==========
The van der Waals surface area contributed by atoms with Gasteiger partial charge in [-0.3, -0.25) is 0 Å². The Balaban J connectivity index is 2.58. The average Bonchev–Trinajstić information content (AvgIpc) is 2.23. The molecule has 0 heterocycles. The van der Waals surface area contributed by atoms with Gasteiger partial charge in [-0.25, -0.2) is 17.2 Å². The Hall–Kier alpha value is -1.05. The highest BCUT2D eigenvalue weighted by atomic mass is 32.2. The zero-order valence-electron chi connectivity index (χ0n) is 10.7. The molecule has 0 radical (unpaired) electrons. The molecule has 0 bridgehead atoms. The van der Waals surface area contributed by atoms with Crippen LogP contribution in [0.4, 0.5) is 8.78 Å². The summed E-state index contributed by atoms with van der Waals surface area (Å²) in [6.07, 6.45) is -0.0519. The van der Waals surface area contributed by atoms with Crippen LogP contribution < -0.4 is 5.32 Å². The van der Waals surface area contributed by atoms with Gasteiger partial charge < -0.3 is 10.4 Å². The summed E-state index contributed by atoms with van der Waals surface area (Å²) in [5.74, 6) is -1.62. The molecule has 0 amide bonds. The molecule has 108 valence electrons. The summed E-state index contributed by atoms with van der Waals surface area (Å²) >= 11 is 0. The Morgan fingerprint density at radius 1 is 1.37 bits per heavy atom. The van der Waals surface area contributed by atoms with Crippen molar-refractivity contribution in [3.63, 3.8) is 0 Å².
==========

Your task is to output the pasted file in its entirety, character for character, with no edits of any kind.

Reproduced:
The van der Waals surface area contributed by atoms with Gasteiger partial charge in [-0.3, -0.25) is 0 Å². The Balaban J connectivity index is 2.58. The average Bonchev–Trinajstić information content (AvgIpc) is 2.23. The molecule has 0 heterocycles. The van der Waals surface area contributed by atoms with Gasteiger partial charge in [-0.25, -0.2) is 17.2 Å². The Hall–Kier alpha value is -1.05. The highest BCUT2D eigenvalue weighted by atomic mass is 32.2. The zero-order valence-electron chi connectivity index (χ0n) is 10.7. The molecule has 0 radical (unpaired) electrons. The molecule has 0 bridgehead atoms. The van der Waals surface area contributed by atoms with Crippen LogP contribution in [0.4, 0.5) is 8.78 Å². The summed E-state index contributed by atoms with van der Waals surface area (Å²) in [6.07, 6.45) is -0.0519. The van der Waals surface area contributed by atoms with Crippen LogP contribution < -0.4 is 5.32 Å². The van der Waals surface area contributed by atoms with Gasteiger partial charge < -0.3 is 10.4 Å². The summed E-state index contributed by atoms with van der Waals surface area (Å²) in [5.74, 6) is -1.62. The molecule has 0 amide bonds. The molecule has 108 valence electrons. The summed E-state index contributed by atoms with van der Waals surface area (Å²) >= 11 is 0. The Morgan fingerprint density at radius 1 is 1.37 bits per heavy atom. The van der Waals surface area contributed by atoms with Crippen molar-refractivity contribution in [3.63, 3.8) is 0 Å².